Posts archived in Psychology AS
April 29, 2013 by Cara Flanagan.
A team of Californian researchers, led by Susan Charles, recently published a study linking daily hassles to depression (Charles et al., 2013). A group of just over 700 participants were studied for eight consecutive days. On each day they reported daily hassles and also how negative they were feeling. Ten years later the same participants were re-assessed. The researchers found that those participants who experienced negative emotions on days with high levels of daily hassles were more likely to be depressed. This suggests that people who are stressed by their daily hassles are more likely to suffer from mental health issues later in life.
December 10, 2012 by Mike Cardwell.
Recently published research here in the UK has thrown up yet another problem with taking benzodiazepines – an increased risk of developing pneumonia, and of dying from it. Benzodiazepines are typically prescribed for the treatment of anxiety, panic attacks and insomnia and so are a common way of managing the debilitating effects of stress.
Dr Robert Sanders and his team from University College London analysed the health records of almost 5,000 British patients with a reported diagnosis of pneumonia that had occurred between 2001 and 2002. They then compared these patients with a control group, matched for age and sex that had no history of pneumonia.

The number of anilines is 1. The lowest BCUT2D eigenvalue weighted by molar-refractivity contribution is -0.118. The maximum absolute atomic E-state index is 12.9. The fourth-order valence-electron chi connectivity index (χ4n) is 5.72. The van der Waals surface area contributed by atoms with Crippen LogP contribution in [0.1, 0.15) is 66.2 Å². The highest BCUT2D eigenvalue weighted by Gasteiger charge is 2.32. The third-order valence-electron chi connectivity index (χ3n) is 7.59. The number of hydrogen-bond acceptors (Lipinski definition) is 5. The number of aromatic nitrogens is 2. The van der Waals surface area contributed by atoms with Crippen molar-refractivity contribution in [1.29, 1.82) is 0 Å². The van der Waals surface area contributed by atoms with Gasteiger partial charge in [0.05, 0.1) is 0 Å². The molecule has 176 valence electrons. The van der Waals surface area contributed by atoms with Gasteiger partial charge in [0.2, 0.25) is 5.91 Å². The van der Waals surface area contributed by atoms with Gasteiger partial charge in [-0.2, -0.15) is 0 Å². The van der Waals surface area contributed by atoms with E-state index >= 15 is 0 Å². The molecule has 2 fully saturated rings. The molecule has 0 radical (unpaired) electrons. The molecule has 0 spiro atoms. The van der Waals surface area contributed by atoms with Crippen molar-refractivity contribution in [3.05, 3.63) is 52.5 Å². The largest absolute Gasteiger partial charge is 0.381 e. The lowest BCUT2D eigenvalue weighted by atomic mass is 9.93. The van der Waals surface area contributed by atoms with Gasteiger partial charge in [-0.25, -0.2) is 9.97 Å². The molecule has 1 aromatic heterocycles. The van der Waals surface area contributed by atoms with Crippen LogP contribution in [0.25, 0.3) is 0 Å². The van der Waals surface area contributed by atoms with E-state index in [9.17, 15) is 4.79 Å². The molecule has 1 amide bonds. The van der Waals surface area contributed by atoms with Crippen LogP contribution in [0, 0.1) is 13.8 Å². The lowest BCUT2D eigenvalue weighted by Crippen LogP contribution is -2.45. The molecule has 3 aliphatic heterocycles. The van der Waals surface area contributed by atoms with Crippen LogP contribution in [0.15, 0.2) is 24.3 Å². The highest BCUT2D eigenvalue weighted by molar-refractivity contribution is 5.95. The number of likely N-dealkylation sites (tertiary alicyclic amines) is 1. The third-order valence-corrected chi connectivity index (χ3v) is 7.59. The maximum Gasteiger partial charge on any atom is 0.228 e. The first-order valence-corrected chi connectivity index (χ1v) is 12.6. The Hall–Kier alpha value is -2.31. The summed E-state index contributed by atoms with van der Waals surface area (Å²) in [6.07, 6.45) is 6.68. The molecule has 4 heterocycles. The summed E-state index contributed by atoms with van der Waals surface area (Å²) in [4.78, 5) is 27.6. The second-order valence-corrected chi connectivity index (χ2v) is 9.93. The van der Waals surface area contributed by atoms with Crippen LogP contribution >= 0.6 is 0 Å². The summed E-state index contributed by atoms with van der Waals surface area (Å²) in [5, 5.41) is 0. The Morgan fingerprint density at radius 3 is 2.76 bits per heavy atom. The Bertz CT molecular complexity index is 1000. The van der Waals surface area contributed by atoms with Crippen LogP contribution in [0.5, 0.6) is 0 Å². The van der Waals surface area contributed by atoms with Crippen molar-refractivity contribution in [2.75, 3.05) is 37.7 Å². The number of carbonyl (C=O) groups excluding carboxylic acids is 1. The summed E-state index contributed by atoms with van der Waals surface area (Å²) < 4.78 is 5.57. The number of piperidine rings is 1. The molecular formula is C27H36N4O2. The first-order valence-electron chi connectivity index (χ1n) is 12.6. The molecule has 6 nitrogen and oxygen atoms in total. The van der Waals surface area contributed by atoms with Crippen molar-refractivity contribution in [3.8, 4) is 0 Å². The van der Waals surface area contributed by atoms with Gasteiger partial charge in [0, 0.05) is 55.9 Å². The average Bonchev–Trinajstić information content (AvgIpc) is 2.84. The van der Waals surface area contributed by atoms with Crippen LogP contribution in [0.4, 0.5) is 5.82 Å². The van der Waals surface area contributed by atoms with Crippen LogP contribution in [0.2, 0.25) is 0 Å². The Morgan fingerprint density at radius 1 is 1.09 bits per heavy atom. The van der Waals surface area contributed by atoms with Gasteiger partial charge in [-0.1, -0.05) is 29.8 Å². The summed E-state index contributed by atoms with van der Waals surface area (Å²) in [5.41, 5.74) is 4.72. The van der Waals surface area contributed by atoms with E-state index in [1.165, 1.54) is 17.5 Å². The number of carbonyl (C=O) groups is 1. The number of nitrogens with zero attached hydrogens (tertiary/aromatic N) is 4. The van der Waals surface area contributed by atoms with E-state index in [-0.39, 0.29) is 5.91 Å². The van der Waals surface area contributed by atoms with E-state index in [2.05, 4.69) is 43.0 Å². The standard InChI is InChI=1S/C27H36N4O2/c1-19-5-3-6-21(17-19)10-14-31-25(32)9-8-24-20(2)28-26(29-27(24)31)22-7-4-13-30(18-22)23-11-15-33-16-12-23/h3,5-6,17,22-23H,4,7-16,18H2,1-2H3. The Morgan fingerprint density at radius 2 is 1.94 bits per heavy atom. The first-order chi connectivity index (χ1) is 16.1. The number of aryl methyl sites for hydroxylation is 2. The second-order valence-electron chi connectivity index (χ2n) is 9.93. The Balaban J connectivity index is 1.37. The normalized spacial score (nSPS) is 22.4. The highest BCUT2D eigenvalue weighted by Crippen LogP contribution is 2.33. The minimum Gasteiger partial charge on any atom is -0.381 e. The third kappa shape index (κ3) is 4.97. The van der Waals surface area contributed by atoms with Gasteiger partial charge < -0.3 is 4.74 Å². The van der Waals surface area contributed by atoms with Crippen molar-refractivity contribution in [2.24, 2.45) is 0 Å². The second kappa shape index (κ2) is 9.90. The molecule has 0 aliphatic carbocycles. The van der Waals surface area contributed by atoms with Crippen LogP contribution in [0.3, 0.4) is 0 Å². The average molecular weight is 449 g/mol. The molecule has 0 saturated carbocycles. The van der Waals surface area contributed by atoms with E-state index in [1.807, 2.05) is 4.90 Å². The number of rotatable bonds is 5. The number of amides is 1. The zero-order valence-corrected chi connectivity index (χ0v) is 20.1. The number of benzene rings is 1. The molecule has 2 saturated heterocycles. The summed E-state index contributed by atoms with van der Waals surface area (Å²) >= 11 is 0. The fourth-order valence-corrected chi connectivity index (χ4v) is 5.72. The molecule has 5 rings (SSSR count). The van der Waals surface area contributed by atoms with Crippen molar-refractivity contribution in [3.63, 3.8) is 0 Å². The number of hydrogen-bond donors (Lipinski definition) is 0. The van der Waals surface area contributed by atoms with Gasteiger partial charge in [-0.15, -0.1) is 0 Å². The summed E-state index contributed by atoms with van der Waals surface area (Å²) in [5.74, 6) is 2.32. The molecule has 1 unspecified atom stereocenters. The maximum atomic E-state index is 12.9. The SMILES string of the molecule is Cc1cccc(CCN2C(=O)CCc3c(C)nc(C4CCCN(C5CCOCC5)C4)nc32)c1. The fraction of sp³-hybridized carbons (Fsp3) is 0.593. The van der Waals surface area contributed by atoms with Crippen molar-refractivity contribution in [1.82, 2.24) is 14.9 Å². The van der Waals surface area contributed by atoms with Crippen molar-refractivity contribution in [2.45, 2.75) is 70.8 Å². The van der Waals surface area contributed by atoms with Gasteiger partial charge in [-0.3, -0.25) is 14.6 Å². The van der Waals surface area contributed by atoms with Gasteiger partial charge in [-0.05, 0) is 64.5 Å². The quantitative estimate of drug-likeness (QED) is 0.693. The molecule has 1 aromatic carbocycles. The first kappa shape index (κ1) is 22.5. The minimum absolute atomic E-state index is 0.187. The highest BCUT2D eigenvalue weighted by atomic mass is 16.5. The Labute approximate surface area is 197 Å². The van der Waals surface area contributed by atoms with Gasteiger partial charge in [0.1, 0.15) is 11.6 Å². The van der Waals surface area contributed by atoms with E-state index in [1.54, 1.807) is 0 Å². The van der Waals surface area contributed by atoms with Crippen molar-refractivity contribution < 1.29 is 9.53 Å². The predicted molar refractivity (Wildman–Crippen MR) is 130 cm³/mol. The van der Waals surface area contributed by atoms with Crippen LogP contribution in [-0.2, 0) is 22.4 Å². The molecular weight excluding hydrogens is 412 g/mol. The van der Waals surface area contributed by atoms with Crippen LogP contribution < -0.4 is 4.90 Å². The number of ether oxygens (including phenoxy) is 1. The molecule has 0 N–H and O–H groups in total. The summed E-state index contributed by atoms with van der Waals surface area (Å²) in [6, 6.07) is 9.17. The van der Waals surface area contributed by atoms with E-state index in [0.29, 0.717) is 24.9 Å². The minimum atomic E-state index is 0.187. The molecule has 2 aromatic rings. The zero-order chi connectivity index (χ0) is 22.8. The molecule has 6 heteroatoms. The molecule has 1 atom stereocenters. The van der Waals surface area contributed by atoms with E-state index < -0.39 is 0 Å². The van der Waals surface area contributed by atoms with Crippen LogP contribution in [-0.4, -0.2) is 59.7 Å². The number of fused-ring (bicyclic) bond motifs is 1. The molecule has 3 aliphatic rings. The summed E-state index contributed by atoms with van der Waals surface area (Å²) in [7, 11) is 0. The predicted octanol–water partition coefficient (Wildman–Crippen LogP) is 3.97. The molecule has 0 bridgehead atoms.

Sanders’ team compared the use of benzodiazepines in both groups. The findings indicated that the chronic use of benzodiazepines within the first group was associated with a 54 percent increased risk of developing pneumonia. Further analysis of the data revealed that the risk of dying within a month of being diagnosed with pneumonia was 22 percent higher among people taking benzodiazepines and 32 percent higher within three years after diagnosis. Read the rest of this entry »
October 8, 2012 by Cara Flanagan.
Here’s an interesting application of understanding stress. People who have spinal injuries usually lose control of their autonomic nervous system as well as their limbs, which means that their bodies do not respond to stress signals from the brain in the same way that normal people do – ‘normally’ an athlete, at the start of a race feels increased anxiety and the hypothalamus sends signals to the body to be prepared for fight/flight. Such arousal is important to perform well.
The bodies of people with spinal injuries don’t respond to such signals, so they have turned to a practice called ‘boosting’, where they intentionally break their toe or sit on their scrotum or something to generate pain signals that will kick start their body’s reaction to stress. The person will not feel any pain but blood pressure and heart rate will increase and performance improves. Not surprisingly the International Olympics committee has banned boosting for obvious health reasons. The problem is that some paralympic sports competitors don’t have injuries that disable their autonomic nervous systems so there are unfair disadvantages for those athletes. Nothing is simple.
April 11, 2012 by Cara Flanagan.
There are lots of articles on the web about managing your stress. Look at this or write your own suggestions.
March 30, 2012 by Cara Flanagan.